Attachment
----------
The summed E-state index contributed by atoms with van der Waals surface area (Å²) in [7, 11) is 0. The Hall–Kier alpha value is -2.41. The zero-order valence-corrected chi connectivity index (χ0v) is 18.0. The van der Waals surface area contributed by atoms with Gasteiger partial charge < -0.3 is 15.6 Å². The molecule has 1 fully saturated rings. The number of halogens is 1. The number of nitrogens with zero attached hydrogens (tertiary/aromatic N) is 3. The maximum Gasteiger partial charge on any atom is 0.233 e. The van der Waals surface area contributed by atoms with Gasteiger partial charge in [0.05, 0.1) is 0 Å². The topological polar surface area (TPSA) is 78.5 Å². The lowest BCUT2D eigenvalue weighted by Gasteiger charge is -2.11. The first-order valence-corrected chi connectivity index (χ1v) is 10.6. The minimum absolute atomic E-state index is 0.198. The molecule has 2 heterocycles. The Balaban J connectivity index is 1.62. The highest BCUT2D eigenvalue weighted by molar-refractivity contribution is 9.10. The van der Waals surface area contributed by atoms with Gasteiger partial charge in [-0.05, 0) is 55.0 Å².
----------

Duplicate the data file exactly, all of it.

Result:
The summed E-state index contributed by atoms with van der Waals surface area (Å²) in [7, 11) is 0. The Hall–Kier alpha value is -2.41. The zero-order valence-corrected chi connectivity index (χ0v) is 18.0. The van der Waals surface area contributed by atoms with Gasteiger partial charge < -0.3 is 15.6 Å². The molecule has 1 fully saturated rings. The number of halogens is 1. The number of nitrogens with zero attached hydrogens (tertiary/aromatic N) is 3. The maximum Gasteiger partial charge on any atom is 0.233 e. The van der Waals surface area contributed by atoms with Gasteiger partial charge in [0.05, 0.1) is 0 Å². The topological polar surface area (TPSA) is 78.5 Å². The lowest BCUT2D eigenvalue weighted by Gasteiger charge is -2.11. The first-order valence-corrected chi connectivity index (χ1v) is 10.6. The minimum absolute atomic E-state index is 0.198. The molecule has 2 heterocycles. The Balaban J connectivity index is 1.62. The highest BCUT2D eigenvalue weighted by molar-refractivity contribution is 9.10. The van der Waals surface area contributed by atoms with Gasteiger partial charge in [-0.05, 0) is 55.0 Å².